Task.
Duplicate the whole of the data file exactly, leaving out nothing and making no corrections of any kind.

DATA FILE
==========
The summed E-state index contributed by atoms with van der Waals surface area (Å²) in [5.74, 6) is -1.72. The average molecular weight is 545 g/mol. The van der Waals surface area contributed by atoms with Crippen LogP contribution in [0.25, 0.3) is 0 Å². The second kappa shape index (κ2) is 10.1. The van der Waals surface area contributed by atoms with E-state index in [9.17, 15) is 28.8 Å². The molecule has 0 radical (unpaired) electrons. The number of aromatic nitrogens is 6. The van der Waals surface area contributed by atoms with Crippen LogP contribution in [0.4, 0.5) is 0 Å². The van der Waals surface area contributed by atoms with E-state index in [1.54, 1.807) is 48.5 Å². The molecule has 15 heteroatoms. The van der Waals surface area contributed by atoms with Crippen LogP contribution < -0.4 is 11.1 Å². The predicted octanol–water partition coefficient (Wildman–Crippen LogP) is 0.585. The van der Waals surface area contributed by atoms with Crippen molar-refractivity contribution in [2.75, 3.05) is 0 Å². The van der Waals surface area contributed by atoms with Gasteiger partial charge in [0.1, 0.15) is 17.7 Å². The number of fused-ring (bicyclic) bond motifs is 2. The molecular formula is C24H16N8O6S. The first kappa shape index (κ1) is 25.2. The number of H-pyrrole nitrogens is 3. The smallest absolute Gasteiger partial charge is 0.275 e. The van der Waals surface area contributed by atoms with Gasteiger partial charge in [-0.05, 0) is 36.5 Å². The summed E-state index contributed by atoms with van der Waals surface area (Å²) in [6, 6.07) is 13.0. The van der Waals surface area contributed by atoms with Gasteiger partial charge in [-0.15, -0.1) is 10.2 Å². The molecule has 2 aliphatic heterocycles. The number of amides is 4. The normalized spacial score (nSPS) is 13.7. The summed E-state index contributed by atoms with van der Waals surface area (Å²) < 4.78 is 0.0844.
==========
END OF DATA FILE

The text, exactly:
The summed E-state index contributed by atoms with van der Waals surface area (Å²) in [5.74, 6) is -1.72. The average molecular weight is 545 g/mol. The van der Waals surface area contributed by atoms with Crippen LogP contribution in [0.25, 0.3) is 0 Å². The second kappa shape index (κ2) is 10.1. The van der Waals surface area contributed by atoms with E-state index in [9.17, 15) is 28.8 Å². The molecule has 0 radical (unpaired) electrons. The number of aromatic nitrogens is 6. The van der Waals surface area contributed by atoms with Crippen LogP contribution in [0.4, 0.5) is 0 Å². The van der Waals surface area contributed by atoms with E-state index in [1.54, 1.807) is 48.5 Å². The molecule has 15 heteroatoms. The van der Waals surface area contributed by atoms with Crippen LogP contribution < -0.4 is 11.1 Å². The predicted octanol–water partition coefficient (Wildman–Crippen LogP) is 0.585. The van der Waals surface area contributed by atoms with Crippen molar-refractivity contribution in [2.75, 3.05) is 0 Å². The van der Waals surface area contributed by atoms with Gasteiger partial charge in [0.1, 0.15) is 17.7 Å². The number of fused-ring (bicyclic) bond motifs is 2. The molecular formula is C24H16N8O6S. The first kappa shape index (κ1) is 25.2. The number of H-pyrrole nitrogens is 3. The smallest absolute Gasteiger partial charge is 0.275 e. The van der Waals surface area contributed by atoms with Gasteiger partial charge in [-0.05, 0) is 36.5 Å². The summed E-state index contributed by atoms with van der Waals surface area (Å²) in [6, 6.07) is 13.0. The van der Waals surface area contributed by atoms with Gasteiger partial charge in [-0.15, -0.1) is 10.2 Å². The molecule has 2 aliphatic heterocycles. The number of amides is 4. The normalized spacial score (nSPS) is 13.7. The summed E-state index contributed by atoms with van der Waals surface area (Å²) < 4.78 is 0.0844.